Saoirse Ronan’s idea of relaxing off-screen isn’t a spa day — it’s playing with sharp objects.
The 25-year-old, three-time Oscar nominee has just completed an introduction to cooking course she took with a friend in Edinburgh, shortly after wrapping production on “Little Women,” the adaptation of Louisa May Alcott’s classic novel that opens Dec. 25.
“Have you ever chopped garlic and it just gets stuck in your hands? If you run your fingernails down the safe edge of a steel knife under hot water, it comes right out,” Ronan tells Variety with an easy smile.
It’s not a huge revelation, she admits, but the actor says she needs to keep herself occupied between jobs. “I find my brain turns to mush. I go a bit thick when I’m not working, so I wanted to do something in the interim that’s not acting.”
Time off is an alien experience for the star, who is known to take big, unexpected risks on screen and has been hustling since age 12 to build the anomaly that is her résumé. Ronan’s work has almost exclusively existed in a world of small prestige dramas, gaining confidence and quality as she has grown up on movie sets around the world. There’s nary a Marvel film or action franchise under her belt, yet she remains one of the most visible and employable actors of her generation.
Her new insistence on downtime can be blamed on the breakneck pace she’s maintained, appearing in more than 10 films in the past five years — and that’s not counting a vocal turn on Adult Swim’s “Robot Chicken” and an Ed Sheeran video for “Galway Girl.” It’s an eclectic list of projects that have required her to be a shape-shifter, moving effortlessly from the shy Irish immigrant of “Brooklyn” to the Sacramento teenager with artistic ambitions in “Lady Bird” to the calculating monarch at the center of last year’s “Mary Queen of Scots.” In “Little Women,” Ronan delivers another compelling turn, portraying Jo March, an aspiring novelist who refuses to adhere to social conventions. Though prone to a mushy brain, Ronan seems certain of one thing — Jo represents the most assured performance of her career.
“It was a big step up for me as an actor,” she says. “Even with something like ‘Lady Bird,’ I was fully terrified every day. I felt, ‘I’m going to ruin this. I’m going to mess it up.’ I really felt that. It was a great experience, but I was constantly on the phone to my mom or my friends saying, ‘I can’t do it.’ It wasn’t like that with ‘Little Women.’”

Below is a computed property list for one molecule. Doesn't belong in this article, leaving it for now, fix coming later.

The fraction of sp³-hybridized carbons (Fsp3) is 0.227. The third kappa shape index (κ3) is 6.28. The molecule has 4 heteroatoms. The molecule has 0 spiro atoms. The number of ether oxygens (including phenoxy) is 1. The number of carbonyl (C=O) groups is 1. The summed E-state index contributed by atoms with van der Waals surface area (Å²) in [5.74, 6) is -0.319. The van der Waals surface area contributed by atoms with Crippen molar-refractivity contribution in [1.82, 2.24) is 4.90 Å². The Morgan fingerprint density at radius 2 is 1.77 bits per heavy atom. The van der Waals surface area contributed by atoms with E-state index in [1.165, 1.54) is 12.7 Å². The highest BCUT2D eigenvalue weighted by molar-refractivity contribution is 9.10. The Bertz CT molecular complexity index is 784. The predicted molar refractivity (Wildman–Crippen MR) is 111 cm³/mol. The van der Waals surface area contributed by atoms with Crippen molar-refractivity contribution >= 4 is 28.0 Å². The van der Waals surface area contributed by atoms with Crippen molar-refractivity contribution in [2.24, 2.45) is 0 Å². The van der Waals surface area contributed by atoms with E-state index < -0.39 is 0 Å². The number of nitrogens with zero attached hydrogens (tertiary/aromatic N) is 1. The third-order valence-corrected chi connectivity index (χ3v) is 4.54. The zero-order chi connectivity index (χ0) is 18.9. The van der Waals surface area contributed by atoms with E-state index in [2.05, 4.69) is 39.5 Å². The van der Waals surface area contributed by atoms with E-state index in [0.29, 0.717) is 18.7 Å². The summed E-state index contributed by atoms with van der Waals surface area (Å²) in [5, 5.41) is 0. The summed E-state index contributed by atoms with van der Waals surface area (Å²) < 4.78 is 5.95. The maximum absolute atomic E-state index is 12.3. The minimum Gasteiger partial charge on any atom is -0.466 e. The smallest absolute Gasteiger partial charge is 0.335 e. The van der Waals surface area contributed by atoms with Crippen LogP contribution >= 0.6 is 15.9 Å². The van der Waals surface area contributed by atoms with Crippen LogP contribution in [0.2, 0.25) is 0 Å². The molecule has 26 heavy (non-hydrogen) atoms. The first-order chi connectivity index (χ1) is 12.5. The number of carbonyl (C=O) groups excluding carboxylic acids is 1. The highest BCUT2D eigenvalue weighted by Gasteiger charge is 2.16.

The Alcott adaptation reunites Ronan with her “Lady Bird” director, Greta Gerwig. It also puts her in a cast of industry heavyweights including Meryl Streep and Laura Dern, as well as heat-seeking contemporaries such as Florence Pugh, Timothée Chalamet and Emma Watson. Gerwig agrees that Ronan seemed different on the set of “Little Women” — more poised and assured than she was during their earlier collaboration.
“Before we even started shooting [‘Lady Bird’], she was scared,” says Gerwig. “I drove her around everywhere, because she had to go to doctors’ appointments and different things to get cleared to film. She was really worried. I always knew she would be great, but she was really concerned she wouldn’t be able to find the character. With Jo, there was an extraordinary softness to her. She just knew she could do it.”
While Ronan admits she was “desperate” for the shot to play Jo, she says she was never more prepared to tackle a role. “I was ready to jump out of line and take it on. Jo is such an important figure for so many girls, and I didn’t feel daunted by it. I was precious with her,” she says.
Jo March is the lionhearted rebel at the center of Alcott’s most famous work, the story of four sisters coming of age in the Civil War era. Jo rejects the gender conventions of her time by refusing the pageantry of frilly dresses and debutante balls. She wants to be treated with the same respect as men and to be afforded the same opportunities. And yet in order to get a platform for her work she has no choice but to write pulpy short stories for newspapers under a male pen name. It’s a role that has been played by the likes of Katharine Hepburn and Winona Ryder, but Ronan is able to give the part contemporary zip. It helps that many of the issues that Alcott grappled with have a present-day resonance.